Complications of arteriovenous malformations rupture and medical management of hemorrhage

Giuseppe Lanzino, Ross Puffer

Research output: Chapter in Book/Report/Conference proceedingChapter

Abstract

Arteriovenous malformations (AVMs) are responsible for only 1-2% of all strokes and 4% of primary intracerebral hemorrhages. However, patients with intracranial hemorrhage from an AVM are usually younger than most stroke victims and AVMs are responsible for one-third of intracranial hemorrhages in young adults [1]. The incidence of hemorrhage as a presenting symptom of an intracranial AVM varies among different series in relation to the time period considered (before or after the widespread availability of non-invasive imaging studies) and the type of setting: Population-based study versus series of patients referred for tertiary specialized care. In a small retrospective but population-based study conducted between 1965 and 1992 in Olmsted County, 65% of patients with AVMs presented with hemorrhage [2]. With advances in imaging techniques and widespread availability of non-invasive imaging studies, the relative percentage of patients with AVMs presenting with hemorrhage is decreasing. In a prospective population-based study conducted in Scotland, 114 of 229 adults (50%) diagnosed with an intracranial parenchymal AVM between 1999 and 2003 suffered an intracranial hemorrhage as a presenting symptom [3]. Parenchymal hemorrhage is the most common mode of hemorrhagic presentation. In the Scottish Intracranial Vascular Malformations Study [4], 50% of the hemorrhages were strictly limited to the brain parenchyma and intraventricular hemorrhage (IVH) was present in 34%. Similarly in the study conducted in Olmsted County, intracerebral hemorrhage (ICH) was present in 41% of patients, subarachnoid hemorrhage (SAH) in 24%, IVH in 12%, and a combination of the different types in 23% [2]. In the Scottish study, location of the hematoma was lobar in 73%, deep in 11%, and infratentorial in 16% [1]. The median volume in 90 patients with ICH was 16 cm3 [5], and IVH was present in 34%.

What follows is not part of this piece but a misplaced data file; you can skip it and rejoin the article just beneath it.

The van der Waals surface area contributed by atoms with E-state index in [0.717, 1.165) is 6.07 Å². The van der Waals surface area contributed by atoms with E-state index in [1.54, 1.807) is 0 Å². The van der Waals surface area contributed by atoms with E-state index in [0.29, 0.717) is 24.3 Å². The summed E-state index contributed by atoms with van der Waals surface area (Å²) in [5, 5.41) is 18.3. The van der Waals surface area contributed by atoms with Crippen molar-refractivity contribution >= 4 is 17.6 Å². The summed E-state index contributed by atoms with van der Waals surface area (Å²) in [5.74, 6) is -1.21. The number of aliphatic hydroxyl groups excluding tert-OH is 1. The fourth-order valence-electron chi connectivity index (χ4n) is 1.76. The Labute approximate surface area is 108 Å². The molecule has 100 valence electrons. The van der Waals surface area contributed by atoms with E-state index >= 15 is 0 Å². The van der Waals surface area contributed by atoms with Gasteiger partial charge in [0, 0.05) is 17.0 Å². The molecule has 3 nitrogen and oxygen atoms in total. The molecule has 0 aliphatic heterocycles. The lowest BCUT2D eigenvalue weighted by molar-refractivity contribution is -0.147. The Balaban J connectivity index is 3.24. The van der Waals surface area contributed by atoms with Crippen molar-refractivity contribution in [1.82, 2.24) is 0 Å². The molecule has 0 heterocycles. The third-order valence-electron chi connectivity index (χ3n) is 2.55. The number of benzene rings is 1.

Original languageEnglish (US)
Title of host publicationComprehensive Management of Arteriovenous Malformations of the Brain and Spine
PublisherCambridge University Press
Pages201-207
Number of pages7
ISBN (Electronic)9781139523943
ISBN (Print)9781107033887
DOIs
StatePublished - Jan 1 2015

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ASJC Scopus subject areas

  • Medicine(all)

Cite this

Lanzino, G., & Puffer, R. (2015). Complications of arteriovenous malformations rupture and medical management of hemorrhage. In Comprehensive Management of Arteriovenous Malformations of the Brain and Spine (pp. 201-207). Cambridge University Press. https://doi.org/10.1017/CBO9781139523943.018